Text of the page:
In usual blockchain frameworks there are two major ways of defining the general visibility:
- public blockchain: the nodes can be run by anybody, even by hackers. The transactions are visible to everybody as well and practically the whole world can participate.
- consortium blockchain: the nodes are operated by certain consortium members, and these members have access to the transactions and the whole blockchain content as well.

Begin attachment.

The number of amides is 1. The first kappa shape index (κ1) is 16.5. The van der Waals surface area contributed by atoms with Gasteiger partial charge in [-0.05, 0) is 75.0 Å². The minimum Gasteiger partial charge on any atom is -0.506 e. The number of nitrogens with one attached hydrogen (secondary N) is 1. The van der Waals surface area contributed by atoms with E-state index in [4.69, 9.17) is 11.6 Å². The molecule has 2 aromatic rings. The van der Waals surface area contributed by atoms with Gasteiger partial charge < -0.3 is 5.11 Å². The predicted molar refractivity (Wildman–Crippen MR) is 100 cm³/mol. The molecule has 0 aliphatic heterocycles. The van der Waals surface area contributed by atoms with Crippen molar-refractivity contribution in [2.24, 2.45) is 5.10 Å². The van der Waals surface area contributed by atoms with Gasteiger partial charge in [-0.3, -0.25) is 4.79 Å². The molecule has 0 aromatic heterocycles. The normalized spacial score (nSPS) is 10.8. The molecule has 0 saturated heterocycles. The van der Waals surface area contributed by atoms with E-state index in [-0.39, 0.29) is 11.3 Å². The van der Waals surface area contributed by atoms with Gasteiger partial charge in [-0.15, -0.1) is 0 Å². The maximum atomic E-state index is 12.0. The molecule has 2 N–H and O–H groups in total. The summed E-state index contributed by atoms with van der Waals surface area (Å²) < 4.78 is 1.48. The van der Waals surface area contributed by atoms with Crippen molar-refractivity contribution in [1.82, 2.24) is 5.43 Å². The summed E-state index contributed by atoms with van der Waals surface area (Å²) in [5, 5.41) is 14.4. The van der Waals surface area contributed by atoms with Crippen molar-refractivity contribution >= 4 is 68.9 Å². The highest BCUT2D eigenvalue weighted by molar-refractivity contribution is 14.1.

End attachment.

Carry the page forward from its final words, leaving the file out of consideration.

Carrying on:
There might be a third solution between public and consortium scenarios, let we call it a semi public blockchain. In this version the peers are operated by a consortium with known members, but the network itself fully public meaning that everybody can participate on the transaction side and everybody can deploy and operate smart contracts or decentralized applications on top of the network without requiring a permission from the consortium of the infrastructure side. Such scenario is proposed for example by the Hedera Hashgraph.